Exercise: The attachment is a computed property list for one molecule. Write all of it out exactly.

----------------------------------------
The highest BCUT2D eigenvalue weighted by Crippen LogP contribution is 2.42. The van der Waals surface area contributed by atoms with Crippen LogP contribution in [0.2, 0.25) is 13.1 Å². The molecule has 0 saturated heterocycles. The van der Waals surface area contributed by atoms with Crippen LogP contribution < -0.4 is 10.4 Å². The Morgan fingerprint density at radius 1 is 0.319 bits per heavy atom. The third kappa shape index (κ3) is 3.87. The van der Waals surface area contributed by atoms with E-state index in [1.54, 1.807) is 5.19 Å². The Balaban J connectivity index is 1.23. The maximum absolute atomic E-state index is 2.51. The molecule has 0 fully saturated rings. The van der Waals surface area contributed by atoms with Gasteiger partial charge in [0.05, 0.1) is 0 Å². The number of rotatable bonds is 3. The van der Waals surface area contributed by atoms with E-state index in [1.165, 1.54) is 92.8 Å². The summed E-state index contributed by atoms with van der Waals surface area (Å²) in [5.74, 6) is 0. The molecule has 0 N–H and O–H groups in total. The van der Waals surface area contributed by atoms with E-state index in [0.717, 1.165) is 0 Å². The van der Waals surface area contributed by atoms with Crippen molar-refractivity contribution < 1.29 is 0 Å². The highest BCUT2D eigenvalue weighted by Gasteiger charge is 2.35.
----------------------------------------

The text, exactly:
The highest BCUT2D eigenvalue weighted by Crippen LogP contribution is 2.42. The van der Waals surface area contributed by atoms with Crippen LogP contribution in [0.2, 0.25) is 13.1 Å². The molecule has 0 saturated heterocycles. The van der Waals surface area contributed by atoms with Crippen LogP contribution < -0.4 is 10.4 Å². The Morgan fingerprint density at radius 1 is 0.319 bits per heavy atom. The third kappa shape index (κ3) is 3.87. The van der Waals surface area contributed by atoms with E-state index in [1.54, 1.807) is 5.19 Å². The Balaban J connectivity index is 1.23. The maximum absolute atomic E-state index is 2.51. The molecule has 0 fully saturated rings. The van der Waals surface area contributed by atoms with Gasteiger partial charge in [0.05, 0.1) is 0 Å². The number of rotatable bonds is 3. The van der Waals surface area contributed by atoms with E-state index in [1.165, 1.54) is 92.8 Å². The summed E-state index contributed by atoms with van der Waals surface area (Å²) in [5.74, 6) is 0. The molecule has 0 N–H and O–H groups in total. The van der Waals surface area contributed by atoms with E-state index in [0.717, 1.165) is 0 Å². The van der Waals surface area contributed by atoms with Crippen molar-refractivity contribution < 1.29 is 0 Å². The highest BCUT2D eigenvalue weighted by Gasteiger charge is 2.35.